Summer has started, and as temperatures continue to warm up across the country, many of us will get outside more. Whether it’s visiting family, taking a walk at the park, getting back to our garden, or even starting to exercise more, there’s something about the sunshine and warm weather that energizes people to do more. But as we age it’s important to remind ourselves that we can’t always push our bodies as much as we’d like. For example, as we get older, we have a lower percentage of water in our bodies, putting us at a greater risk of dehydration, especially in the summer. Taking extra safety precautions as an older American in the summer can ensure we enjoy the warm weather without putting ourselves at risk.
While this might seem like a more obvious need during the summer, it’s important to not only ensure you’re drinking enough water, but to up your water intake during the hotter season. Reducing the number of dehydrating drinks you consume, such as caffeine or alcohol, and drinking them in moderation can keep you hydrated and safer. If you’re a fan of fruits and vegetables, consuming more that are high in water content such as watermelon, strawberries, cucumber, and celery can be another great, tasty way to stay hydrated.
Recognize a Heat Stroke
Whether it’s 90 degrees or 115, you’re still at a risk of suffering from a heat stroke if you are outside. Recognizing signs of a heat stroke such as confusion, lethargy, nausea, rapid heartbeat, headache, and more can help you seek medical attention or alert for medical help before it becomes a bigger problem.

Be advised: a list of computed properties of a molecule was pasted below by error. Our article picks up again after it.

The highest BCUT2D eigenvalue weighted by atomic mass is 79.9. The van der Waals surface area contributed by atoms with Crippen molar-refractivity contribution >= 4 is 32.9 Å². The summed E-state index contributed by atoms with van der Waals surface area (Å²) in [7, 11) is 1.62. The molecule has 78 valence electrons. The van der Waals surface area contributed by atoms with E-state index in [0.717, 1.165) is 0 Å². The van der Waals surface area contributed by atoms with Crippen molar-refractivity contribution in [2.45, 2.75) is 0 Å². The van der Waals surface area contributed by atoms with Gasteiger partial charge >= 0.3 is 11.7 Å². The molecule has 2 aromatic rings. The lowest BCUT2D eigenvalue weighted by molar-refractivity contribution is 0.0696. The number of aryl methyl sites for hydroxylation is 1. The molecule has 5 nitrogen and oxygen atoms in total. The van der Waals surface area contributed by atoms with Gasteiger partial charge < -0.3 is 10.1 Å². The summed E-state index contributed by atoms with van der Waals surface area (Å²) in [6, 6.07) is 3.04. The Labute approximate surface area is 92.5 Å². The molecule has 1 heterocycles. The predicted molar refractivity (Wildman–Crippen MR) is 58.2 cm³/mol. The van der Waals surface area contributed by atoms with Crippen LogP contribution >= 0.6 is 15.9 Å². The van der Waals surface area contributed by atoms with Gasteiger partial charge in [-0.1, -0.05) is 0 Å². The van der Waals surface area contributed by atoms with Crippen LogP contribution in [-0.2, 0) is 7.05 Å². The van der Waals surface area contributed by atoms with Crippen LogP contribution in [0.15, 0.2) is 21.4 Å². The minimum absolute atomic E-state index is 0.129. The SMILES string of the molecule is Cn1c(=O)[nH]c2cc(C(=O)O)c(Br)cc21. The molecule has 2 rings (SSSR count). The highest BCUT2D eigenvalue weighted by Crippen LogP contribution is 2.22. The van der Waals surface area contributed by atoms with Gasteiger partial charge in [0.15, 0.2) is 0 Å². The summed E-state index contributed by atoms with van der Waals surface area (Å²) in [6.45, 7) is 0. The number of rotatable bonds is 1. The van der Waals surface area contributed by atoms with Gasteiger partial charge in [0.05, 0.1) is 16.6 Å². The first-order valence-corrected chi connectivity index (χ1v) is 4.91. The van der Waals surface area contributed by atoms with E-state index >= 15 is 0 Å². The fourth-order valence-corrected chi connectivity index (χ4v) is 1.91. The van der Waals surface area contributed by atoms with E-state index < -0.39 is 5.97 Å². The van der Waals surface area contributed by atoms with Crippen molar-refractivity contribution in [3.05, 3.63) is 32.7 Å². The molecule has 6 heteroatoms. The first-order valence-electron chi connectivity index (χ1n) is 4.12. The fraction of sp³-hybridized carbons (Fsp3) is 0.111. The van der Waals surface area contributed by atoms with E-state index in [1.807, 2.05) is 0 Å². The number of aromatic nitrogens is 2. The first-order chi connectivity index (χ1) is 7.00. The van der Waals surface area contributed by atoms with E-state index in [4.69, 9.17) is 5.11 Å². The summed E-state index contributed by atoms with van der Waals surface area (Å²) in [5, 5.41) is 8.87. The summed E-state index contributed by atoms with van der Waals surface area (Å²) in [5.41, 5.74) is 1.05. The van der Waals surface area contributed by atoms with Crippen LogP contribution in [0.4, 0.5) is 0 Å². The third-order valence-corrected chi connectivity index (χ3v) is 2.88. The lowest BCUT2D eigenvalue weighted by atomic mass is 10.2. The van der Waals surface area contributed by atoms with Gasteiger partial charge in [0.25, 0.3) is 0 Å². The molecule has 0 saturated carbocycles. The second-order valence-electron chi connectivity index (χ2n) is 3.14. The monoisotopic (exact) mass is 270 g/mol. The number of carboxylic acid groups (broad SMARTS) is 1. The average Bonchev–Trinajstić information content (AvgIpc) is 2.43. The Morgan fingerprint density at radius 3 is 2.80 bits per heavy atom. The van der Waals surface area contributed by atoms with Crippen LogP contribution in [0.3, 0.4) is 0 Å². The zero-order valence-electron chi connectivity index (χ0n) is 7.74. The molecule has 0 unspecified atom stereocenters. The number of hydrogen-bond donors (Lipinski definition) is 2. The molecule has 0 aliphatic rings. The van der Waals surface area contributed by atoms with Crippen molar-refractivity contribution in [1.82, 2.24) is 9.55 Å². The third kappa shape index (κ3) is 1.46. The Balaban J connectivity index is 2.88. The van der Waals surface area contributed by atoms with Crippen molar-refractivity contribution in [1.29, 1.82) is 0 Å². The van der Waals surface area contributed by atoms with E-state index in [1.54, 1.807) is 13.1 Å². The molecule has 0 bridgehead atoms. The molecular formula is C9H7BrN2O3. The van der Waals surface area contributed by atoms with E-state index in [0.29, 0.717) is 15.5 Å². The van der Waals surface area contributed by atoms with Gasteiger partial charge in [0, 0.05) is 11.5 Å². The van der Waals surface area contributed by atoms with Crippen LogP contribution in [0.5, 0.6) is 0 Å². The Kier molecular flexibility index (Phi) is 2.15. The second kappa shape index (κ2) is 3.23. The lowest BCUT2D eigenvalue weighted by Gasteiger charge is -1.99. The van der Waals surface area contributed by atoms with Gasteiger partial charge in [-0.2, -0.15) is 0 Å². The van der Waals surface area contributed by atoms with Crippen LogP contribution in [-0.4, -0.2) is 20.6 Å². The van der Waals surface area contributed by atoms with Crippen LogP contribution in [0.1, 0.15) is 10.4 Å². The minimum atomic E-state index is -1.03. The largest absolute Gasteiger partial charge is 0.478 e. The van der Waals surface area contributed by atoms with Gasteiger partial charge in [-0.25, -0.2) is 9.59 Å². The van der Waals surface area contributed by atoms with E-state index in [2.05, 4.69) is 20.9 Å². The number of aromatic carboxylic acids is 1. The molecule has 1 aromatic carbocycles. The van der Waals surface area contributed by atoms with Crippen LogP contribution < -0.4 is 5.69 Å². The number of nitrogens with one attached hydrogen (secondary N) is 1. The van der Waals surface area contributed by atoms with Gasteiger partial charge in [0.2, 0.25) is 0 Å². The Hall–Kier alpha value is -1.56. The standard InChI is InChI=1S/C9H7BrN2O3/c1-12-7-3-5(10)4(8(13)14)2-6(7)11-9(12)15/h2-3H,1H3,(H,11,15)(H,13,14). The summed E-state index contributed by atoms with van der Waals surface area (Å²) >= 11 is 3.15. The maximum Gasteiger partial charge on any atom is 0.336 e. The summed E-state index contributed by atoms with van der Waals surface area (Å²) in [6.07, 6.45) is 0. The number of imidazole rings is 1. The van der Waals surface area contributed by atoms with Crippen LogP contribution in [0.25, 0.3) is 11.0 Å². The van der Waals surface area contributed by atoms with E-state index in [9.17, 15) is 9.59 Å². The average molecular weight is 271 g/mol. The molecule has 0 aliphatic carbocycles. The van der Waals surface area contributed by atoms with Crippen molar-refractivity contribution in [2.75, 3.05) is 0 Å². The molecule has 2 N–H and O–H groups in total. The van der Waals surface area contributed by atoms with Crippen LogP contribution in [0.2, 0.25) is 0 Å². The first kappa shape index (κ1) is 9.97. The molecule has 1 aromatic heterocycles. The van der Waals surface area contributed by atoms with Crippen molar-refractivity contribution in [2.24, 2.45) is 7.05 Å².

Utilize Safety Technology
If you are experiencing signs of a heat stroke or other medical emergency related to the summer temperatures, utilizing safety technology can ensure you receive immediate medical attention. There are mPERS devices on the market that can save your life. Whether you’re experiencing extreme heats at home, or you’re out and about. Find a pendant-sized device that can travel with you and can help you receive medical attention and help at the push of a button. Some can even detect a fall and initiate a call for help and relay your location without you doing anything.
Check the Temperature
In extreme heat and high humidity conditions, it’s better to avoid the outdoors altogether. Stay up to date on the weather the day before and the day of heading out so you can avoid exposing yourself to high temperatures. Limit your outdoor activity to the morning and nighttime when it will be the cooler.
If you do plan on heading out, keep friends, family, and caregivers up to date about where you’re going and let them know what time you should be back. By keeping someone in the loop, they can check in on you to be sure you’re safe and that you get back home. It’s also important to keep their phone numbers in an easy-to-find place (a cell phone, on a sticky note, etc.) in case they’re needed. Chris Holbert is the CEO of SecuraTrac. SecuraTrac® develops, markets, and sells a suite of mobile safety solutions focused on improving senior and employee health and safety through mobile, location-based technology and state-of-the-art, cloud-based platforms. For more information visit Securatrac.com.